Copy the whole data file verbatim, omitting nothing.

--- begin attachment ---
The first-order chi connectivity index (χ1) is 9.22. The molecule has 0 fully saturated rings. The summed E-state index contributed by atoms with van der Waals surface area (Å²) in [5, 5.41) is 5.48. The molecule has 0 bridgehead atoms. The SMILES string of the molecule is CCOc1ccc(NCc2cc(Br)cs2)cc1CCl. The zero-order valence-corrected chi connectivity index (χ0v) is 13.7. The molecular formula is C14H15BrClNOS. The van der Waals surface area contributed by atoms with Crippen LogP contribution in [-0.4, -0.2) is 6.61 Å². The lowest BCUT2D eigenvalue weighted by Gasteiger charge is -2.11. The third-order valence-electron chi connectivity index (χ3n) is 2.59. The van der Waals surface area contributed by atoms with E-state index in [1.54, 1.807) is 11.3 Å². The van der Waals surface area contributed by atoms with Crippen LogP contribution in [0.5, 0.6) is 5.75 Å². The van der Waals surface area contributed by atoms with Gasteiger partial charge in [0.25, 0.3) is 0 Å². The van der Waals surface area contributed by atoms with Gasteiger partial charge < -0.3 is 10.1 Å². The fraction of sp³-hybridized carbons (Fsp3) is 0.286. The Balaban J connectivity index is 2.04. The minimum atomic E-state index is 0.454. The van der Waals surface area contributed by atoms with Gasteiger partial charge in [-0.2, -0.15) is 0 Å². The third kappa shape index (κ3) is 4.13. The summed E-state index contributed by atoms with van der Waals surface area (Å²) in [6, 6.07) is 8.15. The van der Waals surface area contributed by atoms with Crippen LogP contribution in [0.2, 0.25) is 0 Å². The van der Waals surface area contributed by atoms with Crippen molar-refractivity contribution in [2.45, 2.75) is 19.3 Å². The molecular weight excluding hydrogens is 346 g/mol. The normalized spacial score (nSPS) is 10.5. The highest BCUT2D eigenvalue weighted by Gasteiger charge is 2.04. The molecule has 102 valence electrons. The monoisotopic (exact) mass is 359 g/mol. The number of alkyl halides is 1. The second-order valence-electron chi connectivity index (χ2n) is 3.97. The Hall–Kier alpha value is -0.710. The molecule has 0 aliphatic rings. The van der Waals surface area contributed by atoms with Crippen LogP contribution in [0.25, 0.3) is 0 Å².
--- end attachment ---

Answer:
The first-order chi connectivity index (χ1) is 9.22. The molecule has 0 fully saturated rings. The summed E-state index contributed by atoms with van der Waals surface area (Å²) in [5, 5.41) is 5.48. The molecule has 0 bridgehead atoms. The SMILES string of the molecule is CCOc1ccc(NCc2cc(Br)cs2)cc1CCl. The zero-order valence-corrected chi connectivity index (χ0v) is 13.7. The molecular formula is C14H15BrClNOS. The van der Waals surface area contributed by atoms with Crippen LogP contribution in [-0.4, -0.2) is 6.61 Å². The lowest BCUT2D eigenvalue weighted by Gasteiger charge is -2.11. The third-order valence-electron chi connectivity index (χ3n) is 2.59. The van der Waals surface area contributed by atoms with E-state index in [1.54, 1.807) is 11.3 Å². The van der Waals surface area contributed by atoms with Crippen LogP contribution in [0.5, 0.6) is 5.75 Å². The van der Waals surface area contributed by atoms with Gasteiger partial charge in [0.25, 0.3) is 0 Å². The van der Waals surface area contributed by atoms with Gasteiger partial charge < -0.3 is 10.1 Å². The fraction of sp³-hybridized carbons (Fsp3) is 0.286. The Balaban J connectivity index is 2.04. The minimum atomic E-state index is 0.454. The van der Waals surface area contributed by atoms with Gasteiger partial charge in [-0.2, -0.15) is 0 Å². The third kappa shape index (κ3) is 4.13. The summed E-state index contributed by atoms with van der Waals surface area (Å²) in [6, 6.07) is 8.15. The van der Waals surface area contributed by atoms with Crippen LogP contribution in [0.2, 0.25) is 0 Å². The van der Waals surface area contributed by atoms with Crippen molar-refractivity contribution in [2.45, 2.75) is 19.3 Å². The molecular weight excluding hydrogens is 346 g/mol. The normalized spacial score (nSPS) is 10.5. The highest BCUT2D eigenvalue weighted by Gasteiger charge is 2.04. The molecule has 102 valence electrons. The monoisotopic (exact) mass is 359 g/mol. The number of alkyl halides is 1. The second-order valence-electron chi connectivity index (χ2n) is 3.97. The Hall–Kier alpha value is -0.710. The molecule has 0 aliphatic rings. The van der Waals surface area contributed by atoms with Crippen LogP contribution in [0.25, 0.3) is 0 Å².